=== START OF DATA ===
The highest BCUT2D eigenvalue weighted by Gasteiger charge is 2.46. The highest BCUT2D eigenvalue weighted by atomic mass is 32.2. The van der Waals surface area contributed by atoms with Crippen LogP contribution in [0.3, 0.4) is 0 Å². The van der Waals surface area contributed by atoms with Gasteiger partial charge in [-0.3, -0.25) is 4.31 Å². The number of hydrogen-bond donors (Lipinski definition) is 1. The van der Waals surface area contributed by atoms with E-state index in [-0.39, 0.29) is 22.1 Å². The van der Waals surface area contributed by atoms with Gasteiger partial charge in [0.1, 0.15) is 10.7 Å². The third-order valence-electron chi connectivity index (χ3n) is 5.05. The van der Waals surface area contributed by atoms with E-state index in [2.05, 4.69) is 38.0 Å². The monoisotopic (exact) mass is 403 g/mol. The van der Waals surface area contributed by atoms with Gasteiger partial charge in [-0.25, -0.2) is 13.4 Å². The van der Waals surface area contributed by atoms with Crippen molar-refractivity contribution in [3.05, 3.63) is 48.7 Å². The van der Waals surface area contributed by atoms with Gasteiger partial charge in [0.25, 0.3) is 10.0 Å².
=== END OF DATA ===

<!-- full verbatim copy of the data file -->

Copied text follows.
The highest BCUT2D eigenvalue weighted by Gasteiger charge is 2.46. The highest BCUT2D eigenvalue weighted by atomic mass is 32.2. The van der Waals surface area contributed by atoms with Crippen LogP contribution in [0.3, 0.4) is 0 Å². The van der Waals surface area contributed by atoms with Gasteiger partial charge in [-0.3, -0.25) is 4.31 Å². The number of hydrogen-bond donors (Lipinski definition) is 1. The van der Waals surface area contributed by atoms with E-state index in [-0.39, 0.29) is 22.1 Å². The van der Waals surface area contributed by atoms with Gasteiger partial charge in [0.1, 0.15) is 10.7 Å². The third-order valence-electron chi connectivity index (χ3n) is 5.05. The van der Waals surface area contributed by atoms with E-state index in [2.05, 4.69) is 38.0 Å². The monoisotopic (exact) mass is 403 g/mol. The van der Waals surface area contributed by atoms with Gasteiger partial charge in [-0.25, -0.2) is 13.4 Å². The van der Waals surface area contributed by atoms with Crippen molar-refractivity contribution in [3.05, 3.63) is 48.7 Å². The van der Waals surface area contributed by atoms with Gasteiger partial charge in [0.25, 0.3) is 10.0 Å².